Restoring old Hyde Park theater could cost $10.2 million

Inside the Everett Square Theatre in Hyde Park

What's left of the theater. Photo by Mike Ball.

The Bulletin reports a team of Boston College students studying the long shuttered Everett Square Theatre on Fairmount Avenue estimate restoring its faded glory would cost $10.2 million - but that the place could be eligible for $4 million in tax credits if its owner can obtain historic designation.

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    I would love to take on that

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    I would love to take on that project if I had endless money and wouldn't need to worry about it becoming profitable.

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    river st?

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    fairmount ave

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    Yes, of course

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    One of these days, I will finally get the hang of the local roads that take arbitrary 90-degree turns for no good reason (well, for no good reason that makes sense in the 21st century) and then I will be dangerous (like don't get me started on Centre Street/Spring Street in West Roxbury). In any case, street name fixed.

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    In other words, time to tear

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    In other words, time to tear it down and return the space to productive use. There's nothing 'historic' about it - it's a facility whose time has passed. And it's not like Lincoln was shot there.

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    Hair and Nail

    I call the Logan Square area Keratin Quarter, for the extreme density of nail salons and barber shops (dozens head to toe). Instead, I'd love to see some more ahts here.

    We moved from JP to Fairmount Hill almost 8 years ago. I thought there was no history or politics. Honk. Wrong. The immediate area was a huge center of abolition and suffrage (think Theodore Weld, the Grimke sisters, the first women's voting in the U.S., the first published woman poet/first published lesbian author), the first cycling club, much theater, and the singular place in Boston to buy men's haberdashery for many decades.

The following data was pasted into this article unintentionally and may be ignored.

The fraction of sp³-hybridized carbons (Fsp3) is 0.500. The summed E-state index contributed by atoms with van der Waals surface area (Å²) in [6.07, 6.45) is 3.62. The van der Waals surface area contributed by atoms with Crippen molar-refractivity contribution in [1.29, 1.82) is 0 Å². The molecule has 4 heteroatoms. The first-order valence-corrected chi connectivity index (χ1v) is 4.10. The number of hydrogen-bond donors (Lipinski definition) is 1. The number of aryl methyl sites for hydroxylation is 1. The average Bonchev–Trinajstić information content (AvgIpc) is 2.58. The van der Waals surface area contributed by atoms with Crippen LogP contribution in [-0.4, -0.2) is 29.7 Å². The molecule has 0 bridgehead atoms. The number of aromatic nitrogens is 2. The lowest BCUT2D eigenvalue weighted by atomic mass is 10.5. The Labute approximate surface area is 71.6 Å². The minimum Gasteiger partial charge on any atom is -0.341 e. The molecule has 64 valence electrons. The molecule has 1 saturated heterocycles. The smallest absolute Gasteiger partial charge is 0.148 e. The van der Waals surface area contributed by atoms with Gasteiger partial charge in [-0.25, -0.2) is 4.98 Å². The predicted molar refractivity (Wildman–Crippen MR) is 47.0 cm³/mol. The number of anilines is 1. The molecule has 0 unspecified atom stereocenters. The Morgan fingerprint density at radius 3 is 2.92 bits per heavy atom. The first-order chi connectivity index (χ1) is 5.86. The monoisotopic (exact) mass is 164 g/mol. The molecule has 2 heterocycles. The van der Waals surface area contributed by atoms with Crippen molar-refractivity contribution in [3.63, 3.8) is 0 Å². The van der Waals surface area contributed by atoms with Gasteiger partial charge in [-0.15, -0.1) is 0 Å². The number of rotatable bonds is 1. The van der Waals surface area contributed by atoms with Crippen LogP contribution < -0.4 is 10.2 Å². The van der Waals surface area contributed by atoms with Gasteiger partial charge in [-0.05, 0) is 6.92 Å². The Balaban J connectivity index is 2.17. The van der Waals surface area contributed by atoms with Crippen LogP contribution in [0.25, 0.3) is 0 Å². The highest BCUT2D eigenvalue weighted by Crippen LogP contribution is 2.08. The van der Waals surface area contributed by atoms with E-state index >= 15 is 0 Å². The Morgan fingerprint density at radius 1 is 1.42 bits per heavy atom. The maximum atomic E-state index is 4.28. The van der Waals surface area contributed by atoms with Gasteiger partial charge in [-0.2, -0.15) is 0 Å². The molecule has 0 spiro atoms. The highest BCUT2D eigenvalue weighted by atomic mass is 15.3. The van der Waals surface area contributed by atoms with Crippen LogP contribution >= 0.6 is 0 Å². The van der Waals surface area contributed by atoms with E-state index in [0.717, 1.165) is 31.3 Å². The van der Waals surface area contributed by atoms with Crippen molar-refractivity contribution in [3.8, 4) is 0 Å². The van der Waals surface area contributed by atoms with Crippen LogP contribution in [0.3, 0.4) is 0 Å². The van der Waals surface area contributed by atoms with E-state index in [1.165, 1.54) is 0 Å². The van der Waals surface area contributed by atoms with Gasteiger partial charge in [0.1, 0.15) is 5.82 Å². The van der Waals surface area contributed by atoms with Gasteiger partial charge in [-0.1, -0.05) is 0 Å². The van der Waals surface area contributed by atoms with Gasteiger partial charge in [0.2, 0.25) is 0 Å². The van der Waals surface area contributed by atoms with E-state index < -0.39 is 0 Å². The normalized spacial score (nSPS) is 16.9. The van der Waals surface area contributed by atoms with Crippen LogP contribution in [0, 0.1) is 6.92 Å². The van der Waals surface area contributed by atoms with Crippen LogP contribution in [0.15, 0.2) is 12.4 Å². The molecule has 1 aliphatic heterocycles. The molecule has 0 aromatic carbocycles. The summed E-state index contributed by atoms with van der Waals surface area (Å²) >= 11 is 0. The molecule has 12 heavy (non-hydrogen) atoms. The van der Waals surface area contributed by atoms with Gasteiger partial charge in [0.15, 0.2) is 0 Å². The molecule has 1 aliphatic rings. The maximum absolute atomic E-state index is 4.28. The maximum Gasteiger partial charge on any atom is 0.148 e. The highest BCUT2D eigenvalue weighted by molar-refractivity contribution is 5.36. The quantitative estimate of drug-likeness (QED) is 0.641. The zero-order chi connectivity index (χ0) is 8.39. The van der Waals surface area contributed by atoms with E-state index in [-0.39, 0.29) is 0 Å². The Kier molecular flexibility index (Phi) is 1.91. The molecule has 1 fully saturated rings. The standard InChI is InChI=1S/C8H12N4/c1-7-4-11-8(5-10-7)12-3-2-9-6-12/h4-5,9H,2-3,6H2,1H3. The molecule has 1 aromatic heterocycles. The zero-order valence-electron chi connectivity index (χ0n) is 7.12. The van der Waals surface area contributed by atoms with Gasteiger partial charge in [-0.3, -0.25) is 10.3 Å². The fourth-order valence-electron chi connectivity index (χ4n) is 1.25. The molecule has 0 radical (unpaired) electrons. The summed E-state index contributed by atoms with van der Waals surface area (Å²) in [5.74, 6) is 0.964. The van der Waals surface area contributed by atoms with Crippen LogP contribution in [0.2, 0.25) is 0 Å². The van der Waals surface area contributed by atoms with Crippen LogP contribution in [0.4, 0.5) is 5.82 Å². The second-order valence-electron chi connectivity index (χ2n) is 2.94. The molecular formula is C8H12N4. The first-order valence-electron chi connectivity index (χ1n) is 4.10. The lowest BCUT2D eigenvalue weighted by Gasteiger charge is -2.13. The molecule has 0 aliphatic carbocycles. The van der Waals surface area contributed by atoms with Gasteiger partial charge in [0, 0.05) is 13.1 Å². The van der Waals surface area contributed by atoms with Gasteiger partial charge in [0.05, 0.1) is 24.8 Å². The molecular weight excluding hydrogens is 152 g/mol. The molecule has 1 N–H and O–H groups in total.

En-knee-weigh, two great and a number of lesser restaurants are there now, along with a so-so theater (Riverside). That theater has a barely big enough hall to stage clich├ęd works that appeal to suburbanites. We could use something with wit and guts, like Central Square does. The old Everett could do that and offset the other Boston yawner, the Footlight in JP.

    Short of that,. the extreme South of Boston could use a movie palace. There's considerable pent-up demand for that.

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    Tommy never cared!

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    Meninos legacy to his hometown.
    Nail salons,Dollar stores,cheap
    Clothing stores,Chinese food.

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    Neither has any one else!

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    What was needed was better stores,
    cleaned up buildings affordable places
    to eat.The library only fanned his
    huge ego.

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    Biz aid

    Plus, Menino was a relentless advocate for his old Council district. He engineered disproportionate loans and grants for neighborhood businesses. He also showed and shilled for all the transient events...as well as never leaving his Chesterfield digs and having his annual thank-you-Boston party in front of this house...greeting all comers for many hours. He remained a Hyde Park, Reedville edition,, guy.

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    He also underhandedly killed

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    He also underhandedly killed Hyde Park's local family owned 50+ year old pet supply, gun, and toy stores out of personal spite. If Tommy didn't like you or your business he'd find a way to screw you out of it.

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    Was the gun shop where Talk

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    Was the gun shop where Talk and Walk cafe is now? I have a faint memory driving past it as a kid. What is the story on it?

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    There were two actually: